FOP: "No evidence" of hiding crime reports at Waterfront Park - WDRB 41 Louisville News

FOP: Waterfront crime reports not hidden; force needs more officers

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FOP President Dave Mutchler appears before a public safety committee and denies any cover-up of crimes at Waterfront Park. FOP President Dave Mutchler appears before a public safety committee and denies any cover-up of crimes at Waterfront Park.

LOUISVILLE, Ky. (WDRB) – There is "no evidence" that police leaders ordered officers to underreport incidents of crime at Waterfront Park or anywhere else, the head of the River City Fraternal Order of Police told Metro Council members.

Those rumors have swirled since an outburst of mob violence started at the park March 22, FOP President Dave Mutchler said during a Wednesday meeting of the council's public safety committee.

Mutchler and Police Chief Steve Conrad appeared before the committee as part of an update on the mob attacks, which have led to an increased police presence in Waterfront Park, beefed-up security for the weekend Thunder Over Louisville and the addition of security cameras in the park.

"We have two officers assigned on a 24/7 basis to Waterfront Park and additional officers brought in during peak use hours," said Chief Conrad.

Mutchler questioned the validity of crime statistics in general and said it's difficult to quantify actual crime, compared with reported incidents.

And he repeatedly stressed staffing shortages in the department, saying police are more than 100 officers short of the authorized levels needed.

"Do we need more police officers? Well, we don't even have the police officers that we should have that we are authorized to have. I think that's a good start," he said.

Mutchler says they currently have nearly 1,170 sworn officers. But he says 1,280 are needed on the streets.

"It all boils down to the budget basically and finding a way to keep the budget at a level where we can hire officers as we need them, maintain our authorized strength," Mutchler said.

Mutchler also said incidents of youth mob violence aren't new – they've just received more extensive media coverage in the wake of the Waterfront Park attacks – and have been occurring for years.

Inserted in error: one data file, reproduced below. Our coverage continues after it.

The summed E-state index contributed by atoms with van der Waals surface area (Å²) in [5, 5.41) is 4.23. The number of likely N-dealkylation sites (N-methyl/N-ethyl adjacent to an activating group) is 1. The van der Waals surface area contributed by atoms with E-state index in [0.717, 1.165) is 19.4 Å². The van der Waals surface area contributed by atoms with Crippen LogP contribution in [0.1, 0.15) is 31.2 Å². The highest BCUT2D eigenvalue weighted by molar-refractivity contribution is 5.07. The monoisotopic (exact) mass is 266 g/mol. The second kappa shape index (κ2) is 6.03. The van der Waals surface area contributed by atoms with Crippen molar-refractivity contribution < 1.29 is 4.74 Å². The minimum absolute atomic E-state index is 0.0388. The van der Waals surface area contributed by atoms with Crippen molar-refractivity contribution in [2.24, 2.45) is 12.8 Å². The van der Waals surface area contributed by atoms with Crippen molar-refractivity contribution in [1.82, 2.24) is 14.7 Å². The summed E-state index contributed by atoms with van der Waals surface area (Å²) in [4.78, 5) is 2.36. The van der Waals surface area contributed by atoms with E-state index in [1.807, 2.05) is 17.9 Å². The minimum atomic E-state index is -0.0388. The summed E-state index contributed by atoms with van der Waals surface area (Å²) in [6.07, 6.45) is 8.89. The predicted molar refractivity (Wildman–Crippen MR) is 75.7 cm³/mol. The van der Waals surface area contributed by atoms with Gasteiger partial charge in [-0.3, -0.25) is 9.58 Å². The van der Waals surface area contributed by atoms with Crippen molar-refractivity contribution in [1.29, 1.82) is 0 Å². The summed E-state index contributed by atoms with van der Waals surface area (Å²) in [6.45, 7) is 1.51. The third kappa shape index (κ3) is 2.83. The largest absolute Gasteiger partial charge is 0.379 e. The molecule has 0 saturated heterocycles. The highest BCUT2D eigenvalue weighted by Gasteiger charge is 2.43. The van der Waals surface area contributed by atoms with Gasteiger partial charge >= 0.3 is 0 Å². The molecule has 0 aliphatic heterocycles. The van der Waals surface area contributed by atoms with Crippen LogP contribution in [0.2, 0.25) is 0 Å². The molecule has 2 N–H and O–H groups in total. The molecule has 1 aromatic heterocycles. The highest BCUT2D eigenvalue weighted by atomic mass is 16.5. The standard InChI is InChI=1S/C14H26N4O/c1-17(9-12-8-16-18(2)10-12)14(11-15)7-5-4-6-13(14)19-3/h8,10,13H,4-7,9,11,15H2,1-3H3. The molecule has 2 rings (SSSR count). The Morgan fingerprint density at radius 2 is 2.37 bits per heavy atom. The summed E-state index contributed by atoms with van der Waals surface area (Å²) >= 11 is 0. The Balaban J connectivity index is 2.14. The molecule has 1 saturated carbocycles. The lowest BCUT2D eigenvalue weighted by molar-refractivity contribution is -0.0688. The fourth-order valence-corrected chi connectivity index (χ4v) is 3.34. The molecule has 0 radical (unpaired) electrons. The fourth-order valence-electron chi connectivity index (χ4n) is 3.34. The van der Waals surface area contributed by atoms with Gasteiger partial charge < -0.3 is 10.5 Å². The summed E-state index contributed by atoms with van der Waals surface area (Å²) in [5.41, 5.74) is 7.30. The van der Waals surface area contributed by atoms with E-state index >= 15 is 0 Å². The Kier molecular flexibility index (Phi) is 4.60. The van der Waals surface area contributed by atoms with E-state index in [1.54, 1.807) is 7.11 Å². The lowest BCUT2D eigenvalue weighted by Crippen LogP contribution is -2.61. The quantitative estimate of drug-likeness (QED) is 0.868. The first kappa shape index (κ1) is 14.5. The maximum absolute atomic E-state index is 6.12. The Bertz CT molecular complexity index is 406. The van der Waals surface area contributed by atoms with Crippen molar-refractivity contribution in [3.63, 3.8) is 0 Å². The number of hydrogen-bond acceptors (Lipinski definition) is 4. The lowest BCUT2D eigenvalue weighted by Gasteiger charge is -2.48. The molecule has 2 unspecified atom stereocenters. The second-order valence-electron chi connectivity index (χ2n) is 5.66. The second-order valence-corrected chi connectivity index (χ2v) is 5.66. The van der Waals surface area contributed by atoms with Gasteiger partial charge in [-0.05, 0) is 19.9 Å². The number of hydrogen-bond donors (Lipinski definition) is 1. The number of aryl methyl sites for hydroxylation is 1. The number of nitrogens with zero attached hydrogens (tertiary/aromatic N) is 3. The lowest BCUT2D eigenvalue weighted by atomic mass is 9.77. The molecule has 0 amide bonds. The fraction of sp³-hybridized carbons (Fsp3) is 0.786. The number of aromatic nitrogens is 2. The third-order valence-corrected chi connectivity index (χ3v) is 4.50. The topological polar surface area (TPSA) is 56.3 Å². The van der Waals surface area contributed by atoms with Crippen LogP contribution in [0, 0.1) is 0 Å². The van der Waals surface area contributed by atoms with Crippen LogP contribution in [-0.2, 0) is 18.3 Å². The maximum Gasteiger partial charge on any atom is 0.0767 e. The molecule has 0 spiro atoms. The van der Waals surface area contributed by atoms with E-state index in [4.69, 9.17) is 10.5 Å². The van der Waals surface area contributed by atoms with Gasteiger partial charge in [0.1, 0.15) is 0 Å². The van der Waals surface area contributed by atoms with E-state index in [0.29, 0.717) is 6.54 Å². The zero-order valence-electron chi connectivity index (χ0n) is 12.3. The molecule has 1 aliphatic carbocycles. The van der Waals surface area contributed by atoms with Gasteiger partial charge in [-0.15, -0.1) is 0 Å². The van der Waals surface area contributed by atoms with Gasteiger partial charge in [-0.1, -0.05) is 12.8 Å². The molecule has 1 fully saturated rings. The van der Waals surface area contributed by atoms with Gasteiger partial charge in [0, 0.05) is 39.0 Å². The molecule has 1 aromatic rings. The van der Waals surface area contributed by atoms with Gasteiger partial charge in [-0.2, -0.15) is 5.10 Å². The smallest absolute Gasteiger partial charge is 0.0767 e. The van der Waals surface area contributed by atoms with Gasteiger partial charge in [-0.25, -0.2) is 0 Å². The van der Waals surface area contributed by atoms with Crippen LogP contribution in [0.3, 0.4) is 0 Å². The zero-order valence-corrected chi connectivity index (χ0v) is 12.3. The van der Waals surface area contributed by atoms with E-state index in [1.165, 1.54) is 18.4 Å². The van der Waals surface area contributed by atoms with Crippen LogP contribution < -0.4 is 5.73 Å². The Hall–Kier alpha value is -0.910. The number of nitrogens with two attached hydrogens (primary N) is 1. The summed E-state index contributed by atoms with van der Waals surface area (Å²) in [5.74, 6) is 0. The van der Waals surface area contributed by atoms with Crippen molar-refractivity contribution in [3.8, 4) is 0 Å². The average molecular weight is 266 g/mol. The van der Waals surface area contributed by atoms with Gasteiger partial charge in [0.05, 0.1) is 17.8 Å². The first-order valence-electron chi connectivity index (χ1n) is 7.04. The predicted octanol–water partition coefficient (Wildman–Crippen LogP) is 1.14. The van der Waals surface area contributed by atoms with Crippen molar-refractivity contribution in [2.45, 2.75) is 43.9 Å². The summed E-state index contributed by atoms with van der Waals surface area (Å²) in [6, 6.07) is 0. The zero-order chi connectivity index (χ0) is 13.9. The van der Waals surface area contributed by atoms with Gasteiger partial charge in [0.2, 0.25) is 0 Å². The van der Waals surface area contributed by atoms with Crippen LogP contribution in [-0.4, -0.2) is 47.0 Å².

Both he and Chief Conrad agree that public safety, and getting the community involved, needs to be a priority if things are going to change.

"Those are the kinds of things that may not pay dividends in the short term, but I think that's really long term where we need to be going as a community," says Chief Conrad.

"It may behoove us or the city to see what we can do in Frankfort about beefing up some of these laws pertaining to juveniles," says Dave Mutchler.

Conrad said 26 cameras have been installed at the park and are still being tested, although they are expected to be fully operational by Saturday's Thunder event downtown.

Corrections workers will monitor the cameras initially, but Conrad said he hopes that police employees will ultimately be able to watch them as part of round-the-clock surveillance.

Unlike a previous proposal, the cameras will simulcast activity in the park.

"So the idea would be to create a 24/7 watch center which would give us the ability to watch that information," says Chief Conrad.

Conrad said officers continue to monitor social media to observe threats, and he said nothing approaching the March 22 violence has been seen downtown in recent weeks.

Council President Jim King said the council would do whatever necessary to fund public safety. He described Waterfront Park downtown as the city's "living room."


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